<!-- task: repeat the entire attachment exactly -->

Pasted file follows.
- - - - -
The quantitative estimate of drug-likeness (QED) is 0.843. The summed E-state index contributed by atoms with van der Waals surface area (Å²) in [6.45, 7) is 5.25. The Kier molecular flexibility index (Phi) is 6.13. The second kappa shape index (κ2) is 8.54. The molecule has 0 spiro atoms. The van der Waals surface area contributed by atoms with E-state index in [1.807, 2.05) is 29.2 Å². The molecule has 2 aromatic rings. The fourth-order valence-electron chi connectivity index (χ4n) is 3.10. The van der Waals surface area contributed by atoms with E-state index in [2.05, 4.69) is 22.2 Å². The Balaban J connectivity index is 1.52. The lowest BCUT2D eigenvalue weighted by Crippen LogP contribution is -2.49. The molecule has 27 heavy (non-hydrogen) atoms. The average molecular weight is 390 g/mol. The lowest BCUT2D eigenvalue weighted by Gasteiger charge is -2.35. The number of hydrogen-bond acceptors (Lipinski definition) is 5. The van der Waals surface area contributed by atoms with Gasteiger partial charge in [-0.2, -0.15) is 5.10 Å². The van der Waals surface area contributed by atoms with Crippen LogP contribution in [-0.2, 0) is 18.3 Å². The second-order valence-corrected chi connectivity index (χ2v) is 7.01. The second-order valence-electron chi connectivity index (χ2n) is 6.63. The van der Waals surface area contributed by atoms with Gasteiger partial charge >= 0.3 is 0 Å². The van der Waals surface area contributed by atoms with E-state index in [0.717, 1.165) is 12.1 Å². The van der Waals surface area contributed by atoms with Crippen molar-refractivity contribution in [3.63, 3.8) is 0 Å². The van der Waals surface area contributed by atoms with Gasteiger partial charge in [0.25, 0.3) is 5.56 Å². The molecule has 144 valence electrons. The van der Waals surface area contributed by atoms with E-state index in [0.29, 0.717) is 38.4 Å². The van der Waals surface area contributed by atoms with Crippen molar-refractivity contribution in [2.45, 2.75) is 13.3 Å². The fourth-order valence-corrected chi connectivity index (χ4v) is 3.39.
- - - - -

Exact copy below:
The quantitative estimate of drug-likeness (QED) is 0.843. The summed E-state index contributed by atoms with van der Waals surface area (Å²) in [6.45, 7) is 5.25. The Kier molecular flexibility index (Phi) is 6.13. The second kappa shape index (κ2) is 8.54. The molecule has 0 spiro atoms. The van der Waals surface area contributed by atoms with E-state index in [1.807, 2.05) is 29.2 Å². The molecule has 2 aromatic rings. The fourth-order valence-electron chi connectivity index (χ4n) is 3.10. The van der Waals surface area contributed by atoms with E-state index in [2.05, 4.69) is 22.2 Å². The Balaban J connectivity index is 1.52. The lowest BCUT2D eigenvalue weighted by Crippen LogP contribution is -2.49. The molecule has 27 heavy (non-hydrogen) atoms. The average molecular weight is 390 g/mol. The lowest BCUT2D eigenvalue weighted by Gasteiger charge is -2.35. The number of hydrogen-bond acceptors (Lipinski definition) is 5. The van der Waals surface area contributed by atoms with Gasteiger partial charge in [-0.2, -0.15) is 5.10 Å². The van der Waals surface area contributed by atoms with Crippen LogP contribution in [-0.2, 0) is 18.3 Å². The second-order valence-corrected chi connectivity index (χ2v) is 7.01. The second-order valence-electron chi connectivity index (χ2n) is 6.63. The van der Waals surface area contributed by atoms with Gasteiger partial charge >= 0.3 is 0 Å². The van der Waals surface area contributed by atoms with E-state index in [0.717, 1.165) is 12.1 Å². The van der Waals surface area contributed by atoms with Crippen molar-refractivity contribution in [3.63, 3.8) is 0 Å². The van der Waals surface area contributed by atoms with Gasteiger partial charge in [0.25, 0.3) is 5.56 Å². The molecule has 144 valence electrons. The van der Waals surface area contributed by atoms with E-state index in [0.29, 0.717) is 38.4 Å². The van der Waals surface area contributed by atoms with Crippen molar-refractivity contribution in [2.45, 2.75) is 13.3 Å². The fourth-order valence-corrected chi connectivity index (χ4v) is 3.39.